4. 4. World Broadband Statistics: Short Report Q4 2010 4Global GrowthThere were 523.07 million broadband subscribers by the end of 2010 worldwide. This wasup 11.98 per cent year-on-year from 467.1 million and up 2.73 per cent on the previousquarter from 509.15 million. Figure 1 shows the quarterly net additions over the last threeyears. Apart from peaks at Q1 2008 (18.66 million) and Q1 2009 (19.67 million), netadditions remained relatively steady within the range 12 – 16 million.Net additions during the quarter totalled 13.9 million, down 2.05 per cent on the previousquarter from 14.2 million. Net additions over 2010 were 55.96 million, down 4.54 per centon 2009 when net additions totalled 58.62 million and down 8.49 per on 2008 when netadditions totalled 61.15 million. Figure 1: World Broadband Subscriber Net Additions (Q1 2008 – Q4 2010) 22 20 18 Millions 16 14 12 10Worldwide population penetration stood at 9 per cent at the end of the decade, while 33.2per cent of the households tracked had broadband access. In the previous quarter,population and household penetration were 8.8 per cent and 32.3 per cent respectively. © Point Topic Ltd 2011. Unauthorised reproduction prohibited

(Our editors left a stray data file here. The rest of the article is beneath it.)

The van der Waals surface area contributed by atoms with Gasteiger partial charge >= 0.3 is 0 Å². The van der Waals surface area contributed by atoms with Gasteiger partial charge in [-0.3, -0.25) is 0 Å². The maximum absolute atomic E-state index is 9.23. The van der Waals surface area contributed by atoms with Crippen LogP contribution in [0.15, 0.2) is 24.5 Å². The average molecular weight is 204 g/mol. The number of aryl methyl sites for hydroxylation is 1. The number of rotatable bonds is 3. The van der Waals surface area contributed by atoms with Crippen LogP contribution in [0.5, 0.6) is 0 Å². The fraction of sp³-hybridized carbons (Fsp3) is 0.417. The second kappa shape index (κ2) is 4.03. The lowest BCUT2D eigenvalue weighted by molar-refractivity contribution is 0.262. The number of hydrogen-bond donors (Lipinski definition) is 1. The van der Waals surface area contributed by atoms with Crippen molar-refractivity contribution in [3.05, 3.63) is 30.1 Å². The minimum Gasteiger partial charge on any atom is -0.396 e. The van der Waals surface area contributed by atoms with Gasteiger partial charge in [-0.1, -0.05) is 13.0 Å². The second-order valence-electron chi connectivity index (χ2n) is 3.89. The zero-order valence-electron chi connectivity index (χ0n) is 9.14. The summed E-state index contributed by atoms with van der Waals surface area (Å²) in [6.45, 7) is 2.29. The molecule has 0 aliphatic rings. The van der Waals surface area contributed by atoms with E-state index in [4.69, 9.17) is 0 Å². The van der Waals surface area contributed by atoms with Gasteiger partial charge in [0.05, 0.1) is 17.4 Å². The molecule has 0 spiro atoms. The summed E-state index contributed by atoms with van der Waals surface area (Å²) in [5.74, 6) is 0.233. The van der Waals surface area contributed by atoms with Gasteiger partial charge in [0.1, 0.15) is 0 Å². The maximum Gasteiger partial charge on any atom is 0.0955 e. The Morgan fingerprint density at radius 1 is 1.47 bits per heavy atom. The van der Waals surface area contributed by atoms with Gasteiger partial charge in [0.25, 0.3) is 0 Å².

5. 5. World Broadband Statistics: Short Report Q4 2010 5Technology trendsThe breakdown of subscribers in terms of broadband technologies used is shown in figures 2and 3. The use of all three technologies continues to increase. DSL is the most populartechnology, used by over 331 million subscribers (63.36 per cent). This was followed bycable modem, used by 106.37 million subscribers (20.34 per cent) and FTTx, used by 72.29million subscribers (13.8 per cent). Figure 2: Technology Trends in Q4 2010 350 300 DSL Subscribers (in millions) 250 Cable Modem 200 FTTx 150 100 50 0FTTx had the highest quarterly growth at 3.47 per cent, but acquired the lowest number ofnew subscribers, totalling 2.42 million. Cable modem had the second highest quarterlygrowth at 2.62 per cent, representing almost 2.72 million. DSL had the lowest quarterlygrowth at 2.56 per cent, acquiring almost 8.29 million new subscribers.South and East Asia had the largest share of the DSL market because of China (excluding itsterritories) which has the largest DSL market in the world. At 102.48 million subscribers, thisrepresents almost 31 per cent of the total DSL market. The second largest DSL marketworldwide is based in the US, home to over 30 million DSL subscribers representing over 9per cent of the worldwide DSL market. Germany closely followed, with 23.7 million DSLsubscribers, followed by France with 18.5 million. The UK had the fifth largest DSL subscriberbase, totalling 15.5 million.North America had the largest share of the cable modem market at almost 51 per cent,representing almost 54 million subscribers. With a cable modem subscriber base amountingto almost 48 million, the USA had the largest cable modem market in the world, followed byCanada with almost 6 million subscribers. Japan was third with 5.94 million cable modemsubscribers, closely followed by South Korea 5.2 million and the UK with just over 4 millionsubscribers. © Point Topic Ltd 2011. Unauthorised reproduction prohibited